still need a coordination mechanism to make it so.
 
In n > 3 party, the initial detector of the problem might see one exception,
his immediate neighbour see the resulting fault message, and the other
party(s) see a general "something has gone wrong" exception - which would in
fact be transaction cancel.
 
 
[Q5] Proposal 3 states:
 
* Choreography Finalizer Block  describes how to specify
additional interactions that should occur to modify the effect of an
earlier successfully completed Choreography, for example to confirm or
undo the effect 
 
Should there be rules for from where "confirm" and "undo" Finalizer Blocks
may be 
triggered, i.e. "undo" only from enclosed Choreography's Exception Block? 
>>We don't distinguish an "undo" block.  And even if we did, there are
business reasons for cancelling a transaction that have nothing to do with
exceptions.  For example, in the TWIST case, the Buyer decides which
Seller's priceResponse to accept, and all transactions for other Sellers are
cancelled. 
 
[Q6] Proposal 3 states:
 
In section 2.4.7 Choreography Life-line:
 
Insert after the paragraph starting with "A Choreography completes
successfully...":
 
After a Choreography completes successfully, any Finalizer blocks
specified in the Choreography are enabled.  In other words, as long as
Finalizer blocks are enabled, the Choreography is still alive until one
of the enabled Finalizers is fired and completes its own Work Unit, at
which time the Choreography is closed. 
 
What does 'AFTER the Choreography COMPLETES successfully 
it is still ALIVE' means? Does it imply that the isolation semantics are 
still in effect?
 
Could we get a definition for COMPLETES SUCCESSFULLY and ALIVE? 
>>We didn't define COMPLETES SUCCESSFULLY, and wish it had a different name
and clearer semantics.  ALIVE is true in the current CDL finalizer scheme as
well as our multiple finalizer proposal. When the choreography completes
successfully, whatever that means, the finalizer or finalizers are enabled.
The current Finalizer spec says "The actions within the Finalizer Work Unit
MAY use Variable information visible in the Visibility Horizon of the
Choreography it belongs to as they were at the time the Choreography
completed or as they stand at the current time."  Don't know how the
finalizer will distinguish between "as-they-were" and "as-they-stand", but
clearly the variables in the scope of the choreography must be kept alive
until the finalizer(s) finish. 
 
>From a business viewpoint, the situation is even trickier:  outside
observers cannot tell when the values they saw at the choreography's
"successful completion" can be trusted, until a finalizer finishes, because
the finalizer may undo anything and everything. So, as in the examples Peter
gave, if a seller has an order, it is not safe to commit resources until a
finalizer finishes. 
 
What happens if the Finalizers are never fired?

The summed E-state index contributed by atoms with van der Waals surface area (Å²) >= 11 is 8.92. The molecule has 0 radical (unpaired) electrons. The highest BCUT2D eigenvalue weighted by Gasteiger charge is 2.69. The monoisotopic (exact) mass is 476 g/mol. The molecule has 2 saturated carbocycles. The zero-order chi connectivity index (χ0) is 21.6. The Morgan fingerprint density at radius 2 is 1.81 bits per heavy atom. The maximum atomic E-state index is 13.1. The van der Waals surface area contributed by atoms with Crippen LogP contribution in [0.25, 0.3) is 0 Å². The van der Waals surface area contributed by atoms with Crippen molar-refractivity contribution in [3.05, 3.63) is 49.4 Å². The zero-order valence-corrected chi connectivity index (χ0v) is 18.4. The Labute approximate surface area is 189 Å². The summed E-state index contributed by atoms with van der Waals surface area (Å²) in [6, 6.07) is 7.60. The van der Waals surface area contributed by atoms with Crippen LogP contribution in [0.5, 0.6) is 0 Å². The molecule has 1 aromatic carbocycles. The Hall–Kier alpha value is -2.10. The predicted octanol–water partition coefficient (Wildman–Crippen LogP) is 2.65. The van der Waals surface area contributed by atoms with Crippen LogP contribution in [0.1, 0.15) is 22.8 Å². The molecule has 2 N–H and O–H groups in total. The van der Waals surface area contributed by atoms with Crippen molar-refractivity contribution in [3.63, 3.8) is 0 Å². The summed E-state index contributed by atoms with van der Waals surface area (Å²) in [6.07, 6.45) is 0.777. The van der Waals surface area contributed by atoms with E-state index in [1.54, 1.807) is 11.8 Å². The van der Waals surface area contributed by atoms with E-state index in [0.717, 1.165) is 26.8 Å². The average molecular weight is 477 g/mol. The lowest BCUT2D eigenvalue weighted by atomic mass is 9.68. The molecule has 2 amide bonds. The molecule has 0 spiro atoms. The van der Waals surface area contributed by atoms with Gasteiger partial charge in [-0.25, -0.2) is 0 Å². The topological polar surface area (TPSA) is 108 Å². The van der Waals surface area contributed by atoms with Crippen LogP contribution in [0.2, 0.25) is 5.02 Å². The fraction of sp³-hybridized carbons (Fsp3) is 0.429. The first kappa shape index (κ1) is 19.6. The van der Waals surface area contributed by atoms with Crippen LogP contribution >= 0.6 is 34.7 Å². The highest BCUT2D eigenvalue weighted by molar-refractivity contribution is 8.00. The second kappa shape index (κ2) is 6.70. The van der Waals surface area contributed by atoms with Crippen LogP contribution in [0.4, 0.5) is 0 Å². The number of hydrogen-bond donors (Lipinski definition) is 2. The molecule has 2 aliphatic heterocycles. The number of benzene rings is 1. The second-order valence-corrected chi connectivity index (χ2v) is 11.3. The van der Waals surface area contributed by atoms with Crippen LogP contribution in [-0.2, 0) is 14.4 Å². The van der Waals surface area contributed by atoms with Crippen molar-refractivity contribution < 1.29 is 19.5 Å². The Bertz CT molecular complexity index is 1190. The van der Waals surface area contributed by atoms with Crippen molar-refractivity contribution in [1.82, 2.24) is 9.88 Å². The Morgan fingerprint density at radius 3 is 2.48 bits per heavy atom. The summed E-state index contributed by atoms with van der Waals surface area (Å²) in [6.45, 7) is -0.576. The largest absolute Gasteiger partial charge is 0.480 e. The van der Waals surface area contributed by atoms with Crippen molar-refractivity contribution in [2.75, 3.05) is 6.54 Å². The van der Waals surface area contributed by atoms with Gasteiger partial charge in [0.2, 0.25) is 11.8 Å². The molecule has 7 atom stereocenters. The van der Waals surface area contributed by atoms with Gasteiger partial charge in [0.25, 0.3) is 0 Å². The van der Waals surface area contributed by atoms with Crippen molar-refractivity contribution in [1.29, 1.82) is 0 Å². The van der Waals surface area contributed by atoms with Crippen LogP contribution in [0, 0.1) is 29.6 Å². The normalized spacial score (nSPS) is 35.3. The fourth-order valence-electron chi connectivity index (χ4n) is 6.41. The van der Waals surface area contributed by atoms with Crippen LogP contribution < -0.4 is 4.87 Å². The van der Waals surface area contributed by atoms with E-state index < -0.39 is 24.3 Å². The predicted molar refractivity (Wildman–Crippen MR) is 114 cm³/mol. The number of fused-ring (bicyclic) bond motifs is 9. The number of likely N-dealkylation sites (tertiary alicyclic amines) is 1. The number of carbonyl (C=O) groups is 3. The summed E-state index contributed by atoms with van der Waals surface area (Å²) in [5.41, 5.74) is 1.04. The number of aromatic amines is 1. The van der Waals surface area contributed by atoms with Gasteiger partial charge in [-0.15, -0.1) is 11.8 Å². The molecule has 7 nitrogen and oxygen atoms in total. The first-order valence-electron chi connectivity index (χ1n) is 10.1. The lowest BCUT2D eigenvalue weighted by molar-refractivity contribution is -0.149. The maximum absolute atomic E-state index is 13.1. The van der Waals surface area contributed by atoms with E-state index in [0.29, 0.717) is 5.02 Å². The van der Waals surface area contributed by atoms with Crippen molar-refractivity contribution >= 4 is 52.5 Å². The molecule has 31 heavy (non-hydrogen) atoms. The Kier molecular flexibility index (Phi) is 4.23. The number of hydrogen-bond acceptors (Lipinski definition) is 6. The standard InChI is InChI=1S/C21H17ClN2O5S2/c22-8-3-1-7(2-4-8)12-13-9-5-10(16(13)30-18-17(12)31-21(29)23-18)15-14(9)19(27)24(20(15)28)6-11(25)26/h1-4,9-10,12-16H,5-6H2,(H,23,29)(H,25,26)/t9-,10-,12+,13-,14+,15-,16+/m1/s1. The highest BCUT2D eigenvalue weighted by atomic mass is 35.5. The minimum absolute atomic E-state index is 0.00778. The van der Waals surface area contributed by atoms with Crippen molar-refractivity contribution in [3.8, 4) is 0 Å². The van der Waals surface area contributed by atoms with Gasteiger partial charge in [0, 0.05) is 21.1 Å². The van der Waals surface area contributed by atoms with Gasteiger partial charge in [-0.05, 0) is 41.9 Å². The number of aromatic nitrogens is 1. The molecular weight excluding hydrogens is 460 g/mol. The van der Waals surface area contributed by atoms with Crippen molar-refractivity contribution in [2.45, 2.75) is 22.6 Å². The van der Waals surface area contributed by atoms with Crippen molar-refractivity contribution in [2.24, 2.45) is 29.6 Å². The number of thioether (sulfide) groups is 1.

>>That's the same issue, now as well as with our proposal.  Under the
current spec, the single Finalizer will only be fired if an exception occurs
in the enclosing choreography.   In other words, it may never fire.  The
same would be true of a single "undo" choreography under our proposal. If
you had "undo" and "close", if "close" fired, all roles could be sure that
"undo" would not fire. 
If only one "undo" Finalizer, and it never fires, then an implicit "close"
will happen at the completion of the root choreography. And only then can
the seller in the previous example be sure it is safe to commit resources,
that is, the order will not be undone. 
 
[Q7] Proposal 3 states:
 
Finalizers may implement whatever actions are appropriate for the
particular Choreography.  Common patterns might include:
* A single Finalizer to semantically "undo" the Choreography,
typically called "compensation". 
* Two Finalizers, e.g. name="confirm" and name="cancel", to
implement a two-phase outcome protocol.
* One "undo" Finalizer along with a "close" Finalizer to signal
that the "undo" Finalizer is no longer able to fire, that is, the
Choreography is now closed.
 
In the first case, does this mean that it is optional to fire the Finalizer
Block or 
does it mean that the Choreography has to be "compensated"? 
>>Not sure we fully understand the question but first case is the present
one isn't it ?  There's an empty, implicit "close" finalizer, which fires at
the end of time (or, perhaps, the completion of the root choreography).
Maybe it would be clearer if we removed the clause   ",typically called
"compensation".
 
[Q8] Proposal 4 states:
 
A Choreography SHOULD have at least one finalize element for each
finalizer in an immediate inner choreography that it encompasses.
 
Why is this not a MUST? 
>>Because it seemed right to make a strong recommendation, but it is not a
necessity.  Therefore it is not a 'must', in fact one could argue that the
language should be weakened rather than made stronger.  If a finalizer